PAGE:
An illustrated guide to making a stool out of three FedEx or similar triangular shipping tubes. They're free at shipping stores, and most big companies probably have a bunch on hand in the office somewhere.
It's plenty strong enough for an average adult, but is not the most durable piece of furniture you'll ever have. I originally built this in 2004. It still survives, but is a little busted around the enges and saggy in the middle.
As in my other work here, I am interested in making things 1) for free, 2) that are recycled, 3) make imaginative use of material limitations, and 4) are fun to have around. I tried to take advantage of the graphics on the boxes in the design. Perfect "nomadic" furniture for the college student, frequent mover, or cheapskate.
Step 1: Cut
These drawings are to scale, but that is difficult to translate to other computer screens. You can print these drawings as templates, or just go after it approximately. If you print the drawings, measure the length of the box in the drawing, then the real-life box, and divide out to get the approximate scale. There are a lot of angles and things that are tricky to describe with words, so the drawings should be a primary guide. Solid lines are cuts, and dashed lines are folds.
Lay three tubes out flat, graphic-side down. Grab a ruler, some wood glue, and a sharp x-acto knife or box cutter. Generally, the stool should be about sixteen inches high, so you can find the center of the box, length-ways, then measure sixteen inches to each side to start your cuts. Cut two boxes as shown. These will be the legs of the stool.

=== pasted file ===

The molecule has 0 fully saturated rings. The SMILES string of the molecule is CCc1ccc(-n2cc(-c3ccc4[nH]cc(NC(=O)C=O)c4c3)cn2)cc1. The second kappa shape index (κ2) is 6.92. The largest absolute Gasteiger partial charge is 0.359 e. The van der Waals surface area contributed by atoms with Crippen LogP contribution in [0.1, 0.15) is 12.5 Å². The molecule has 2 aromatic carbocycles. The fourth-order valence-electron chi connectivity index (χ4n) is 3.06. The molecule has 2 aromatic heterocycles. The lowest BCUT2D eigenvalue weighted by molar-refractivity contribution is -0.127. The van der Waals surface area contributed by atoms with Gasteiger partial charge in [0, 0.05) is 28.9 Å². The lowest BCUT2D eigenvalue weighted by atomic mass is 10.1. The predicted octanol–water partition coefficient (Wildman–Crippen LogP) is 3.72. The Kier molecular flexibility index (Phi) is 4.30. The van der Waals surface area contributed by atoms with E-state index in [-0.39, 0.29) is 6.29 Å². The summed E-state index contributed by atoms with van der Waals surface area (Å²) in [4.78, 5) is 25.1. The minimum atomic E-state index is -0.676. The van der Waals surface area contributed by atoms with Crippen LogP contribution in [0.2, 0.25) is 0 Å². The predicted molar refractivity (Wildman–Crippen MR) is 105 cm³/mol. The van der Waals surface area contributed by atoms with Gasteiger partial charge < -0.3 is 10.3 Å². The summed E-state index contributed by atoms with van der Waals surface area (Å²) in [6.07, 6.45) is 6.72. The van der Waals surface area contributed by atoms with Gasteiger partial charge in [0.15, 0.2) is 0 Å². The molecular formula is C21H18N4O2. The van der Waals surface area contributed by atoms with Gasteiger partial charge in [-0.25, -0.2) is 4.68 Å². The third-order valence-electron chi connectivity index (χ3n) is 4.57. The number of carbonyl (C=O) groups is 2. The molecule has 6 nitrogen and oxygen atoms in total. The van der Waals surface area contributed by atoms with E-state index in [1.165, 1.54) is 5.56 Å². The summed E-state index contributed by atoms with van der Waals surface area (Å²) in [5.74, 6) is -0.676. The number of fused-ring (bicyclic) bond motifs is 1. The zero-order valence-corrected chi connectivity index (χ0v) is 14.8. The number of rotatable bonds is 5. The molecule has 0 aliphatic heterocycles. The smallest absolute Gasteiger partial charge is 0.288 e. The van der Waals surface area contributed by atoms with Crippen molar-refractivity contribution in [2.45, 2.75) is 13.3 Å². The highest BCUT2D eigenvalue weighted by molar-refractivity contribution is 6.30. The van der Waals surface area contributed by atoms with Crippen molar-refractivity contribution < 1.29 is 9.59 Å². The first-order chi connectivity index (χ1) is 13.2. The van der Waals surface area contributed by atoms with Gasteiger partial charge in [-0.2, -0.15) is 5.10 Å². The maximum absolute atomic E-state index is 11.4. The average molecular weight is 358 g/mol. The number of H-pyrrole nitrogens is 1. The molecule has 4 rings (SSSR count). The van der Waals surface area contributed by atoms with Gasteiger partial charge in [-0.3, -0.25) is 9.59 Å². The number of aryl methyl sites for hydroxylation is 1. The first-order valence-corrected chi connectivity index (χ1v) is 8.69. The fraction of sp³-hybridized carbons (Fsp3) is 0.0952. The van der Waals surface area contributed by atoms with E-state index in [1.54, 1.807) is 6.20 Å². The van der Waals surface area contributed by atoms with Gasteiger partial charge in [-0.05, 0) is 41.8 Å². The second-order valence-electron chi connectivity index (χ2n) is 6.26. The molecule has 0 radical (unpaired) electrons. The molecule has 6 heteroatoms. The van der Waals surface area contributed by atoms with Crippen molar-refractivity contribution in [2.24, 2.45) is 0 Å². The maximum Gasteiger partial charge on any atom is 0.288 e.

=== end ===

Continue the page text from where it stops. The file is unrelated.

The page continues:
Step 2: Cut 2
Cut the third box as shown. This will be the "bridge" that connect the legs and prevents them from kicking out and collapsing when you sit on it.
Step 3: Legs!
Fold up the tubes, using the included adhesive strip to stick them together.
Step 4: Bridge Assembly
Fold the bridge, sticking the tube together in the very middle with what remains of the adhesive strip. Leave the others free to fold further.
Step 5: Seat
Use the leftovers to make a seat by cutting them into half-inch or so strips and weaving them together. Fit the loose weaving to the top of the A-frame and trim to fit, keeping some strips long. Fold the long ones inside the upright tubes with some glue. Finish the edges with mitered strips laid flat and glued on top of the weave, making a nice hexagon.
Step 6: Finish Up
Fit the upright A-frame into the bridge. The long strips on the bridge that you left free to fold further earlier -- fit those up and into the inside of the A-frame and glue them together. The two short flaps on each side get glued to the outside of the tube, effectively sandwiching the uprights.
Say a silent thanks for your local delivery services manager for providing the building material, and have yourself a sit.